Mad Dogs, Englishmen, and the Errant Anthropologist Reflection In his book Mad Dogs, English, and the Errant Anthropologist, Raybeck discusses his observations as he immerses himself in Wakaf Bharu, a city in the state of Kelantan, Malaysia. Throughout the ethnography, he discusses the various differences that he observes with the Kelantanese culture and the American culture, while using his prior knowledge to explain the observations he takes note of. By using these observations, Raybeck proceeds to answer different Naturalistic Questions which explain how Raybeck gathers the information and in what ways his studies impact the culture. Then, he elaborates on the economical aspect of the culture he studies, explaining how relationships and activities affect the economics of the culture. Finally, I will share my thoughts regarding the ethnography and what types of ethnocentrisms were shown throughout the ethnography and some which I felt.
At first, the most important item for Raybeck was the location of the fieldwork as it had to fulfill the set requirements. Raybeck focused on the resources available: a close distance to the capital, a local building which kept all local demographic records, and a population which was not too large or too small. Using these guidelines, he chose Wakaf Bharu as the site where he would conduct his fieldwork, using the villagers as the subjects of his studies. Next, was gaining entrée, or entrance to the village (Omohundro 63), he was to find a modestly priced house in the village where he and his wife Karen could live in, which he was able to do with some help. The only thing that Raybeck had to do was fulfill the landowner’s obligation of doing guard duty which proved to be a good resource in collecting information and gaining contacts within the village. After settling in, the culture shock starts to kick in for Raybeck which varied from different sources, ranging from the lack of privacy within his home to the straight forward discussion regarding bowel movements, which he and his wife found very inappropriate but important to the villagers. However Raybeck was not the only person who felt a culture shock; this shock was reciprocated by the villagers through Raybeck’s lack of knowledge with certain Kelantanese way of life, especially in regards to dressing and the act of bargaining. His western style dressing in the beginning of the book, and tendency to not be able to bargain shocked the villagers to a point where Raybeck started to conform. To lessen his impact on the village, he and his wife adopt the traditional sarong called kain and also take lessons from a local merchant in regards to bargaining (Raybeck 43, 45). Moreoever, with his new acquaintances, he learns about the do’s and don’ts of the Kelantanese culture, immersing himself into the culture more.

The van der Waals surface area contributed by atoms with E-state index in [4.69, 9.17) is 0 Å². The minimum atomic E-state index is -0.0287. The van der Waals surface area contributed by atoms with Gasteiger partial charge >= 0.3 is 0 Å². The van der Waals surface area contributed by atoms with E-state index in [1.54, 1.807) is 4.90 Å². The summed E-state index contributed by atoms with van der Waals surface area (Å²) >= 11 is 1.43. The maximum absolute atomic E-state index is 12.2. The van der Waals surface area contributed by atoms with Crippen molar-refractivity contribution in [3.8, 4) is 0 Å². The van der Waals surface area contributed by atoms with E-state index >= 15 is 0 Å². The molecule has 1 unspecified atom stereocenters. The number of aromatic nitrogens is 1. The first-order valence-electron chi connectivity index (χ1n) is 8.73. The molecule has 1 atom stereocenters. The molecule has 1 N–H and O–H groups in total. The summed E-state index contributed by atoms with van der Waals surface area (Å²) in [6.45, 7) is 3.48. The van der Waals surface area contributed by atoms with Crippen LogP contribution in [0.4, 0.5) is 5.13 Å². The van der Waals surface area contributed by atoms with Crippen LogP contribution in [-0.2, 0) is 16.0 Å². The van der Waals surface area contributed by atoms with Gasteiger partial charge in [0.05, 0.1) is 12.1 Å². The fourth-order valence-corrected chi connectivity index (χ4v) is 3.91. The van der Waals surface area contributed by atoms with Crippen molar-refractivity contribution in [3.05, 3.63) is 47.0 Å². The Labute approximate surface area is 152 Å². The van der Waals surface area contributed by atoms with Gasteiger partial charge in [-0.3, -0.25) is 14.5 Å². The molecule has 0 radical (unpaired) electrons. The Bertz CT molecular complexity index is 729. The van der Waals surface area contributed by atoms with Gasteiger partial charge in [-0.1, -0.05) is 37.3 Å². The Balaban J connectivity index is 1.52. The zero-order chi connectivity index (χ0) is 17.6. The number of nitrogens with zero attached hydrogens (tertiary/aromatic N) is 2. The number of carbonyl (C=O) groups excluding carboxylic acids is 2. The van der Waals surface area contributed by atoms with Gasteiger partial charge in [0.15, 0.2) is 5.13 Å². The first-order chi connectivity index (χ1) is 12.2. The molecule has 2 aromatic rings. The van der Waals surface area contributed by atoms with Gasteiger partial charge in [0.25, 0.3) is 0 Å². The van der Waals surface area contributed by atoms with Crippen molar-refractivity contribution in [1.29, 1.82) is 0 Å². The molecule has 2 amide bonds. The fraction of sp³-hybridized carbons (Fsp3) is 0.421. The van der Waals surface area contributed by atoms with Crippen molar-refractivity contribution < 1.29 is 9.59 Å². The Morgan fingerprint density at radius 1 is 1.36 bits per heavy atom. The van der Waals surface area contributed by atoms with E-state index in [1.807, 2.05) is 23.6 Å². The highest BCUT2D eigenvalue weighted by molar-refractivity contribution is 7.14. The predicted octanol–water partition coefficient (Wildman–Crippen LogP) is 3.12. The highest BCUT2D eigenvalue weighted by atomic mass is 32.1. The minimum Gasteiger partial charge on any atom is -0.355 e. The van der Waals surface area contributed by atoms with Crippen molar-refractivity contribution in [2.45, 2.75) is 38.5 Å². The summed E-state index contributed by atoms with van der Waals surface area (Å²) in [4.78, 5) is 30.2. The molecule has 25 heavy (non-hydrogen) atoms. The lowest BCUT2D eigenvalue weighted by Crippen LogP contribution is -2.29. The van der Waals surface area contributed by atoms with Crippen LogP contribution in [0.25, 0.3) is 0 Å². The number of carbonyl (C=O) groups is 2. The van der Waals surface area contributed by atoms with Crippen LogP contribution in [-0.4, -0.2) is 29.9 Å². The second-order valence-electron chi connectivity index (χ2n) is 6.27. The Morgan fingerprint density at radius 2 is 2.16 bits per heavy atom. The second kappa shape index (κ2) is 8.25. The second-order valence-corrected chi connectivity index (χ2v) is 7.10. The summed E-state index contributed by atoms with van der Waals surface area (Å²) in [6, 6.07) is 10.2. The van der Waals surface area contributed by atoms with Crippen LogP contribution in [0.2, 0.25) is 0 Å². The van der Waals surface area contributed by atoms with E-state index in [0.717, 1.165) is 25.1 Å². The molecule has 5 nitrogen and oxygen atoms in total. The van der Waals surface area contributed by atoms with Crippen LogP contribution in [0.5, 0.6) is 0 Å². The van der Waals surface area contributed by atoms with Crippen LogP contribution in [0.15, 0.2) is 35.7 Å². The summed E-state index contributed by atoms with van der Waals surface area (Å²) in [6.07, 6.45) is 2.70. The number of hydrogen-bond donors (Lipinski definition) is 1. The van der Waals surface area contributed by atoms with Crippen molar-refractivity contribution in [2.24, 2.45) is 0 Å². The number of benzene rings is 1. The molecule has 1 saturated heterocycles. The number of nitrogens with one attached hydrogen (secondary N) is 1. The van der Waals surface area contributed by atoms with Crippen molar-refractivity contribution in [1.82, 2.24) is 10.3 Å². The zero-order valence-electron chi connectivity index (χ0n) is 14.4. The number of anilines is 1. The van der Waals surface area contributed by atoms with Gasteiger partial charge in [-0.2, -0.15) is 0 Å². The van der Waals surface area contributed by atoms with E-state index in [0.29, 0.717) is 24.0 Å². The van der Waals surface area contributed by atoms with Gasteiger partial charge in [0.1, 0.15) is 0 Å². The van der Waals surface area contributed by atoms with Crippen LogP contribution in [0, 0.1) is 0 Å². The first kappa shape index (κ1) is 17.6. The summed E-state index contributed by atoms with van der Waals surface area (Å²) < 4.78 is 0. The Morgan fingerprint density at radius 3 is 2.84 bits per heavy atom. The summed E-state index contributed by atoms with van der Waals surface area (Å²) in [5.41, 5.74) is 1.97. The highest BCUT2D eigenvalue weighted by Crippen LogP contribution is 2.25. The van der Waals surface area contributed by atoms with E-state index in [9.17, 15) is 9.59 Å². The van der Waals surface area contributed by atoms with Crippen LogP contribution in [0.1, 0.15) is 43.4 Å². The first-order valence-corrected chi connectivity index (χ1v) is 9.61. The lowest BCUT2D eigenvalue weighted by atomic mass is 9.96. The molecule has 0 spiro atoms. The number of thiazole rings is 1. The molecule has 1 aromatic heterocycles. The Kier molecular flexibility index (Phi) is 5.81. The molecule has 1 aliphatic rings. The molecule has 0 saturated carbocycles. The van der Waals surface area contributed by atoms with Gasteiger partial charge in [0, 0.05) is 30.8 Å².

Using both the naturalistic and humanistic approaches, Raybeck is able to engage with and develop a greater understanding of Kelantanese culture. The humanistic approach requires a great deal of immersion into the culture being studied and Raybeck does that very thing. Early on Raybeck learns the language in order to successfully study the culture. Using this skill, he spends hours talking to villagers about local affairs, learning about the culture as well as gaining rapport, or mutual understanding (Omohundro 64), from the village. His interviews were structured so that each question would not be in the form of a leading question, questions that led to specific answers, so the most honest response would be given (Raybeck 56). As he interviews more locals and presents himself as a researcher studying the Kelantanese culture, he unofficially gets the role of being the village’s personal scribe, taking notes about the happenings of the society (Raybeck 51). With this role and the well respected image he garners, he notices a greater acceptance by the locals who show appreciation for the work that he does. And by using this...
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